Last week, the Argentine Court of Cassation formally archived the January complaint filed by prosecutor Alberto Nisman – days before he was found dead – accusing President Cristina Kirchner, Foreign Minister Hector Timerman and a group of pro-government activists of attempting to negotiate impunity for the alleged Iranian masterminds of the 1994 bombing against the AMIA Jewish community center that killed 85 people. The three-judge panel accepted the opinion from prosecutor Javier De Luca not to pursue accusations that President Kirchner had conspired to shield the Iranian suspects. De Luca is a member of a pro-government activist organization within the Argentine judicial branch, called “Legitimate Justice”. The Cassation court does not reexamine the facts of the case but rather they are only competent for verifying interpretation of the law.
Nisman’s complaint was appealed to the Cassation court by Germán Moldes, the prosecutor from the Federal Appeals Court who said De Luca was going to “bury” it because of his activist loyalty to the government. The newspaper La Nacion reports that observers believe the decision formulated by the Cassation court – the last instance before the Supreme Court of the Nation – does not constitute res judicata, meaning the case can be reopened at a later date if new evidence is presented.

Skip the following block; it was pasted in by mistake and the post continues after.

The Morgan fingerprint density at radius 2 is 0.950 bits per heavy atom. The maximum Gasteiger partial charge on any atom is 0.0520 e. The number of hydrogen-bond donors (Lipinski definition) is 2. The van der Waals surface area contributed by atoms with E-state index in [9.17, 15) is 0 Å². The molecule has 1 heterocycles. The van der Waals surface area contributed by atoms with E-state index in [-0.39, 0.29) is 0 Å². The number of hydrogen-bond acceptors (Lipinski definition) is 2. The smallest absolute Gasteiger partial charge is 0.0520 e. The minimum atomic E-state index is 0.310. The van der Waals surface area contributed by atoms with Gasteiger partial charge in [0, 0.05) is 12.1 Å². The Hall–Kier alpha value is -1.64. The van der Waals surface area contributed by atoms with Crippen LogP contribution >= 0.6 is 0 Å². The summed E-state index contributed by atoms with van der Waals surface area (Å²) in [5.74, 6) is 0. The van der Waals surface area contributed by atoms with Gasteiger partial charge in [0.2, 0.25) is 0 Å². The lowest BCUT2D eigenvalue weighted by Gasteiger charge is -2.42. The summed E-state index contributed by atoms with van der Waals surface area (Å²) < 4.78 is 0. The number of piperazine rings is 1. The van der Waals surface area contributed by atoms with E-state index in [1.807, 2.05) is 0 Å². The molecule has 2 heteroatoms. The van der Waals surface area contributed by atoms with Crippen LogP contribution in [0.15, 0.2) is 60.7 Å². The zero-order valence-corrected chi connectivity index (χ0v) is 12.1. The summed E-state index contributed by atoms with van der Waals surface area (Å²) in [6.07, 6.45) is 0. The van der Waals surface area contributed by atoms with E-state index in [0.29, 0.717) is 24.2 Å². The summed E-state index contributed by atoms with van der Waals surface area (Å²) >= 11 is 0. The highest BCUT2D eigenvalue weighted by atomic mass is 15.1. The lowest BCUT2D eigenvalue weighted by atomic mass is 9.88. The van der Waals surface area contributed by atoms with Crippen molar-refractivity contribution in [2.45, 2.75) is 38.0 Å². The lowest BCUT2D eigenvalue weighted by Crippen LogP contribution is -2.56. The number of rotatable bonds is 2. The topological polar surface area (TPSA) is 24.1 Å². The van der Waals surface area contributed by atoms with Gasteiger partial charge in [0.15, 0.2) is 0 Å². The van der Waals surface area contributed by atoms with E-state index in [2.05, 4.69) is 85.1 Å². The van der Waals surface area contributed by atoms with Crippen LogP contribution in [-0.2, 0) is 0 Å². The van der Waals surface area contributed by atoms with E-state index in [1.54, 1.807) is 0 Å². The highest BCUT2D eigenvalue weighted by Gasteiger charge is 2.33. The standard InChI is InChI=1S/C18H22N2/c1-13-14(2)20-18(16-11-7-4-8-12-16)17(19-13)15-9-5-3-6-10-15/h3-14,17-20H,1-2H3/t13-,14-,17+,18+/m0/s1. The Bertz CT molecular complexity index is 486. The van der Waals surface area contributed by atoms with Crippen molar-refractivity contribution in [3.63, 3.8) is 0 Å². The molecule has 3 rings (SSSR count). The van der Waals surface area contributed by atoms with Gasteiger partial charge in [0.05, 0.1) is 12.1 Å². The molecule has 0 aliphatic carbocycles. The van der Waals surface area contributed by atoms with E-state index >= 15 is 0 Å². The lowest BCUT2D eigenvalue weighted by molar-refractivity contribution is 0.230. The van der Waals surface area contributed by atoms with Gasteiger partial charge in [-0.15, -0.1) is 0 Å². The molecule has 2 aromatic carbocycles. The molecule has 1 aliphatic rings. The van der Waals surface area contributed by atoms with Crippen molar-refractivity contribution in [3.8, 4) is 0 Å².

While Nisman’s 2015 criminal complaint against Kirchner has been archived, many international bodies are still calling for a transparent investigation into Nisman’s death, citing the numerous individuals and groups we referenced in last week’s blog post.
Among those who are criticizing the investigation are Nisman’s ex-wife, Judge Sandra Arroyo Salgado. Over the weekend, the Wall Street Journal detailed the discrepancies between the official investigation and the probe conducted by Judge Arroyo Salgado.
“I have no doubt that this wasn’t a suicide,’’ says Judge Arroyo Salgado. “Not because I’m capricious, but because the two forensic doctors told me that this was a homicide.”